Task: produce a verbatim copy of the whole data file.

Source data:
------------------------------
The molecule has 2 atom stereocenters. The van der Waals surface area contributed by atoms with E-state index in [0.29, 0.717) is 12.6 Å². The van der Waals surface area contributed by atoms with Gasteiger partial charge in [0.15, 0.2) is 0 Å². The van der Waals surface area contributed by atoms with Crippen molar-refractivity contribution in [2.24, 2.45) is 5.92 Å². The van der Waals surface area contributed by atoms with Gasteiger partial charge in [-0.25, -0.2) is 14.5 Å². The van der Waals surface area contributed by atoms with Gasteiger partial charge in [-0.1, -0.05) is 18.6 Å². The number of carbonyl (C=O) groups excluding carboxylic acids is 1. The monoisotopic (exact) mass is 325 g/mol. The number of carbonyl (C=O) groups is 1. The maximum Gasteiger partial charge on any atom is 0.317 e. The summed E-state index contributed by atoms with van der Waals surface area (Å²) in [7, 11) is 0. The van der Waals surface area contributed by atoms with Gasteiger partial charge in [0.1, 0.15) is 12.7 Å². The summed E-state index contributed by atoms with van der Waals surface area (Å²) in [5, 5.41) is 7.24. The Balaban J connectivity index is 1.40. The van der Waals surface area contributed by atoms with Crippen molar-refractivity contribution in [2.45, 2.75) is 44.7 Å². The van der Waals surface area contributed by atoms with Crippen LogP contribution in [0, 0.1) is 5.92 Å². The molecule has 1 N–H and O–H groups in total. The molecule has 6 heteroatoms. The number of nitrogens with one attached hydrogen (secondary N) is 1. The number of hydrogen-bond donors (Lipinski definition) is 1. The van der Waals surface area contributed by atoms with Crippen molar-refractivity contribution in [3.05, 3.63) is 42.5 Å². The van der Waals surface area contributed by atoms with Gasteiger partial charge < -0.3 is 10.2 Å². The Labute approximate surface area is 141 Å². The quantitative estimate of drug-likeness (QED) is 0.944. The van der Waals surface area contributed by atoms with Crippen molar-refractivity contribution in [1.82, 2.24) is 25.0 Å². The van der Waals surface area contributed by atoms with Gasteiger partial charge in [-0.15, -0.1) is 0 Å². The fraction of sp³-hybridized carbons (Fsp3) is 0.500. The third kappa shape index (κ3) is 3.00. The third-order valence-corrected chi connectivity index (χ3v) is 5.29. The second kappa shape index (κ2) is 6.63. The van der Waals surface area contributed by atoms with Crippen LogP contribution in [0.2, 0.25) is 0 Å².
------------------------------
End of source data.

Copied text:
The molecule has 2 atom stereocenters. The van der Waals surface area contributed by atoms with E-state index in [0.29, 0.717) is 12.6 Å². The van der Waals surface area contributed by atoms with Gasteiger partial charge in [0.15, 0.2) is 0 Å². The van der Waals surface area contributed by atoms with Crippen molar-refractivity contribution in [2.24, 2.45) is 5.92 Å². The van der Waals surface area contributed by atoms with Gasteiger partial charge in [-0.25, -0.2) is 14.5 Å². The van der Waals surface area contributed by atoms with Gasteiger partial charge in [-0.1, -0.05) is 18.6 Å². The number of carbonyl (C=O) groups excluding carboxylic acids is 1. The monoisotopic (exact) mass is 325 g/mol. The number of carbonyl (C=O) groups is 1. The maximum Gasteiger partial charge on any atom is 0.317 e. The summed E-state index contributed by atoms with van der Waals surface area (Å²) in [7, 11) is 0. The van der Waals surface area contributed by atoms with Gasteiger partial charge in [0.1, 0.15) is 12.7 Å². The summed E-state index contributed by atoms with van der Waals surface area (Å²) in [5, 5.41) is 7.24. The Balaban J connectivity index is 1.40. The van der Waals surface area contributed by atoms with Crippen molar-refractivity contribution in [2.45, 2.75) is 44.7 Å². The van der Waals surface area contributed by atoms with Crippen LogP contribution in [0, 0.1) is 5.92 Å². The molecule has 1 N–H and O–H groups in total. The molecule has 6 heteroatoms. The number of nitrogens with one attached hydrogen (secondary N) is 1. The number of hydrogen-bond donors (Lipinski definition) is 1. The van der Waals surface area contributed by atoms with Crippen molar-refractivity contribution in [3.05, 3.63) is 42.5 Å². The van der Waals surface area contributed by atoms with Gasteiger partial charge < -0.3 is 10.2 Å². The Labute approximate surface area is 141 Å². The quantitative estimate of drug-likeness (QED) is 0.944. The van der Waals surface area contributed by atoms with Crippen molar-refractivity contribution in [1.82, 2.24) is 25.0 Å². The van der Waals surface area contributed by atoms with Gasteiger partial charge in [-0.15, -0.1) is 0 Å². The fraction of sp³-hybridized carbons (Fsp3) is 0.500. The third kappa shape index (κ3) is 3.00. The third-order valence-corrected chi connectivity index (χ3v) is 5.29. The second kappa shape index (κ2) is 6.63. The van der Waals surface area contributed by atoms with Crippen LogP contribution in [0.2, 0.25) is 0 Å².